Learning and Liberty

Hypocrisy: what it is, what it isn’t

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Hypocrisy: what it is, what it isn’t

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“Hypocrisy is the compliment that vice pays to virtue.” — Francois de la Rouchefoucauld (attributed).

“For when my outward action doth demonstrate the native and figure of my heart” — Iago

So, to summarise the recent complex of useful distractions: Johnson banned parties and then hosted them; Starmer condemned Johnson for his social largesse and then hosted one of his own. Or something.

I do not know about you, but I am more amused than outraged by this chaotic kaleidoscope of moral expediency. It is not astonishing to me that the politically ambitious are capable of shamelessness. And it is always enjoyable when they are rumbled.

I have found the mental gymnastics of our political class quite wonderful to watch. Wittgenstein said that to look for clear and essential definition of any activity is forlorn. The example he used was that of the “game”. What do chess and baseball have in common? What is the set of necessary and sufficient conditions which define the essential properties of a game, and which demarcate one game from another?

How many people must attend in order that a group of sentient human beings can be classed as forming a subset we can label: “a party”? Say it is thirty: if one person leaves every five minutes, at what point does it cease to be a party and transmute into a work event? Does it count as one if no work is, you know, actually done?

Vagueness is embedded into our mutually shared universe. But not in the subset of the human soul. We are what we are. And we are defined, in our essence, from birth to death. And beyond.

Human nature is fixed, and Shakespeare’s insight into the moral fragility of the human heart is both true in its analysis and unsurpassed in its expression. Iago’s hypocrisy is exemplary, not because of what he does but by the conjuring trick he pulls off: people do not connect his actions with his inner self. He operates a deep internal concealment which constitutes his evil, and thereby facilitates the actions which flow from it.
People attach the label “hypocrite” to those they find offensive, and they do so with distasteful eagerness. They invariably do so by highlighting some inconsistency of action. The person who bans parties and then attends one. The preacher who rails against sex outside of wedlock, and yet fathers an illegitimate child? These people are hypocrites, right?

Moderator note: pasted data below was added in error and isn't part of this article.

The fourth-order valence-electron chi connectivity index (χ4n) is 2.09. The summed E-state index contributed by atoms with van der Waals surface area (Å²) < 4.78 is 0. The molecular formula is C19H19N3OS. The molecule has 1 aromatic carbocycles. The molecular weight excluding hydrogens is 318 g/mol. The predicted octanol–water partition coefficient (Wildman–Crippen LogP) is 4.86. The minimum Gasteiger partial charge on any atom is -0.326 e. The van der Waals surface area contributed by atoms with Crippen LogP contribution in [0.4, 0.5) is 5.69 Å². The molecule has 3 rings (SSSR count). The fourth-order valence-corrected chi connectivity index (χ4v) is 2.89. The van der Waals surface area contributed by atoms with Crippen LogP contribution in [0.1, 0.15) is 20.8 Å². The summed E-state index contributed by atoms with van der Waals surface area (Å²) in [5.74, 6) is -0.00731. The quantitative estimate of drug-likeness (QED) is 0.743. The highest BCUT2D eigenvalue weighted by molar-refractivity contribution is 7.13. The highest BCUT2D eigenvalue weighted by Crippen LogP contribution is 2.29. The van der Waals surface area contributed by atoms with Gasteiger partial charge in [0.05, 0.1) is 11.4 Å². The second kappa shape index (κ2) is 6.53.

Not necessarily. These people are doubtless liars who are guilty of significant moral obnoxiousness. And they should therefore be traduced and vilified. But “hypocrisy” does not affirm an inconsistency between actions; it more accurately should be described as a dysfunctionality located within the human soul. It is the wearing of a spiritual mask.

In his Shame and Necessity, the philosopher Bernard Williams rehabilitated categories of moral thought deriving from the eternal wisdom of the Ancients, discarded by the Enlightenment. Williams argued in that (brilliant) book that there are consequentialist assumptions of thought which have dumped on the wisdom of the Greeks.

To define hypocrisy in purely consequentialist terms is to consult a recent Enlightenment moral rulebook, one whose preface announces that the morality of an action is entirely contingent on its effects and has nothing to do with the moral texture of the person who is the primary actor.

But we all know that is not true: from the pub chat to the poker game, the complexities of the human soul are constantly expressed. There is a panoply of nastiness that has nothing to do with hypocrisy. And there is often decency in the nicest villain, something which is so difficult to explain in consequentialist terms.

Within the soul of every human person there is a tension between what we are versus what we want other people to think of us. Hypocrisy happens when we activate the latter in service of the former. Which means we are all guilty of it, to some degree or other.

And this is what makes hypocrisy — properly understood — a unique type of moral failing. It encourages versions of self-deception. The problem with being a hypocrite is not that you behave in inconsistent ways, but that you wage war against the requirements of your God-given nature.

It is, if you like, a form of self-harm.

When those in power instruct you (on pain of the dreaded “fixed penalty” notice) to behave in ways that they cannot match, then they are guilty of moral failure, certainly. But that failure is a necessary, rather than a sufficient, condition of acting as a hypocrite, which is a far more refined — and therefore far more insidious — species of wretchedness.

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Member ratings
  • Well argued: 46%
  • Interesting points: 57%
  • Agree with arguments: 50%
21 ratings - view all

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